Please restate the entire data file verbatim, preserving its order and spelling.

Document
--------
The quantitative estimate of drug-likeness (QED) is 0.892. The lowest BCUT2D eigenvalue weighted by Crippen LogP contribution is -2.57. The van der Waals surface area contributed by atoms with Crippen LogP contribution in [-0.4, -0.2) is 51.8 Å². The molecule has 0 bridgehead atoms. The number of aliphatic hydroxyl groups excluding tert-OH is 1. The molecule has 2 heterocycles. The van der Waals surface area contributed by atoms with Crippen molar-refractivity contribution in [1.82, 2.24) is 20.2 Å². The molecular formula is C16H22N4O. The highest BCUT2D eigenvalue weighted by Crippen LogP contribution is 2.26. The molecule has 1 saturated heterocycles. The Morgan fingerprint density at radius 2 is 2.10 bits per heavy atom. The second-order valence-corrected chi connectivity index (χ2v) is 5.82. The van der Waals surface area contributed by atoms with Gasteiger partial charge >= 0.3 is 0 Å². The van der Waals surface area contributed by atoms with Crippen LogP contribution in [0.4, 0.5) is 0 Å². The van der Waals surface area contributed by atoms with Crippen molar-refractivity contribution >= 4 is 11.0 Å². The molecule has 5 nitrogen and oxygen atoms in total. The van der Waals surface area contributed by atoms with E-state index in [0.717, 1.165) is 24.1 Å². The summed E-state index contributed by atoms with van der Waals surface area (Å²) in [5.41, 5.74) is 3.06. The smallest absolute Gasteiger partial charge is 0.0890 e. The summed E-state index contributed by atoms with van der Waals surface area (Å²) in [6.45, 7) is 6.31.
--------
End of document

The quantitative estimate of drug-likeness (QED) is 0.892. The lowest BCUT2D eigenvalue weighted by Crippen LogP contribution is -2.57. The van der Waals surface area contributed by atoms with Crippen LogP contribution in [-0.4, -0.2) is 51.8 Å². The molecule has 0 bridgehead atoms. The number of aliphatic hydroxyl groups excluding tert-OH is 1. The molecule has 2 heterocycles. The van der Waals surface area contributed by atoms with Crippen molar-refractivity contribution in [1.82, 2.24) is 20.2 Å². The molecular formula is C16H22N4O. The highest BCUT2D eigenvalue weighted by Crippen LogP contribution is 2.26. The molecule has 1 saturated heterocycles. The Morgan fingerprint density at radius 2 is 2.10 bits per heavy atom. The second-order valence-corrected chi connectivity index (χ2v) is 5.82. The van der Waals surface area contributed by atoms with Gasteiger partial charge >= 0.3 is 0 Å². The van der Waals surface area contributed by atoms with Crippen LogP contribution in [0.4, 0.5) is 0 Å². The van der Waals surface area contributed by atoms with Crippen molar-refractivity contribution >= 4 is 11.0 Å². The molecule has 5 nitrogen and oxygen atoms in total. The van der Waals surface area contributed by atoms with E-state index in [0.717, 1.165) is 24.1 Å². The summed E-state index contributed by atoms with van der Waals surface area (Å²) in [5.41, 5.74) is 3.06. The smallest absolute Gasteiger partial charge is 0.0890 e. The summed E-state index contributed by atoms with van der Waals surface area (Å²) in [6.45, 7) is 6.31.